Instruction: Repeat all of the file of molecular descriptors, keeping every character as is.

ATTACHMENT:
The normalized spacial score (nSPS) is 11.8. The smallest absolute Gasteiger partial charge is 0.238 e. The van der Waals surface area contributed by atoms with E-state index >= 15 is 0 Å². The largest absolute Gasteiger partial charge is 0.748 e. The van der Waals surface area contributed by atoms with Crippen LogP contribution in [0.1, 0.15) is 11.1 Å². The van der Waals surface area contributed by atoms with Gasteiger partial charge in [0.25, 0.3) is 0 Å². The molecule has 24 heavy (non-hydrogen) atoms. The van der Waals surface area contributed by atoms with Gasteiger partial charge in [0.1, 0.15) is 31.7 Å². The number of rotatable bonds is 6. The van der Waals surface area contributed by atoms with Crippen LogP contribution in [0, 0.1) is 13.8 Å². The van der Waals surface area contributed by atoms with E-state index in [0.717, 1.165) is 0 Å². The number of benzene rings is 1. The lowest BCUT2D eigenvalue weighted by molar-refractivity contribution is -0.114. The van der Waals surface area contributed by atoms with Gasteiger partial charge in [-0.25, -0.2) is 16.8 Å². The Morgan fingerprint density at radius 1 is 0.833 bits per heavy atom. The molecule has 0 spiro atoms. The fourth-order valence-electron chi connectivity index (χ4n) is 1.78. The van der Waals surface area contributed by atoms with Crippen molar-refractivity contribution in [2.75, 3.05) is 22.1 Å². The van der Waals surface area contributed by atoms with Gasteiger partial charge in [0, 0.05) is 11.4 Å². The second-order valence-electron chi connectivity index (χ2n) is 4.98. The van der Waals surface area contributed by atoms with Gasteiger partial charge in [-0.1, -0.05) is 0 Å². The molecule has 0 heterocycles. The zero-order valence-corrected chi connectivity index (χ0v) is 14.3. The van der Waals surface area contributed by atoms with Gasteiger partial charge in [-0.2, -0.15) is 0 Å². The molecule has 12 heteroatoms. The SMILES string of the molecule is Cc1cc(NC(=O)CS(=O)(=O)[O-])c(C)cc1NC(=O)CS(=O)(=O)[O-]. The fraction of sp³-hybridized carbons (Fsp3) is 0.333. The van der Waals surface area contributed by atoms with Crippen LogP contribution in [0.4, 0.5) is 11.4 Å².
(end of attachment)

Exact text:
The normalized spacial score (nSPS) is 11.8. The smallest absolute Gasteiger partial charge is 0.238 e. The van der Waals surface area contributed by atoms with E-state index >= 15 is 0 Å². The largest absolute Gasteiger partial charge is 0.748 e. The van der Waals surface area contributed by atoms with Crippen LogP contribution in [0.1, 0.15) is 11.1 Å². The van der Waals surface area contributed by atoms with Gasteiger partial charge in [0.25, 0.3) is 0 Å². The molecule has 24 heavy (non-hydrogen) atoms. The van der Waals surface area contributed by atoms with Gasteiger partial charge in [0.1, 0.15) is 31.7 Å². The number of rotatable bonds is 6. The van der Waals surface area contributed by atoms with Crippen LogP contribution in [0, 0.1) is 13.8 Å². The van der Waals surface area contributed by atoms with E-state index in [0.717, 1.165) is 0 Å². The number of benzene rings is 1. The lowest BCUT2D eigenvalue weighted by molar-refractivity contribution is -0.114. The van der Waals surface area contributed by atoms with Gasteiger partial charge in [-0.25, -0.2) is 16.8 Å². The Morgan fingerprint density at radius 1 is 0.833 bits per heavy atom. The molecule has 0 spiro atoms. The fourth-order valence-electron chi connectivity index (χ4n) is 1.78. The van der Waals surface area contributed by atoms with Crippen molar-refractivity contribution in [2.75, 3.05) is 22.1 Å². The van der Waals surface area contributed by atoms with Gasteiger partial charge in [0, 0.05) is 11.4 Å². The second-order valence-electron chi connectivity index (χ2n) is 4.98. The van der Waals surface area contributed by atoms with Gasteiger partial charge in [-0.1, -0.05) is 0 Å². The molecule has 0 heterocycles. The zero-order valence-corrected chi connectivity index (χ0v) is 14.3. The van der Waals surface area contributed by atoms with Gasteiger partial charge in [-0.2, -0.15) is 0 Å². The molecule has 12 heteroatoms. The SMILES string of the molecule is Cc1cc(NC(=O)CS(=O)(=O)[O-])c(C)cc1NC(=O)CS(=O)(=O)[O-]. The fraction of sp³-hybridized carbons (Fsp3) is 0.333. The van der Waals surface area contributed by atoms with Crippen LogP contribution in [0.4, 0.5) is 11.4 Å².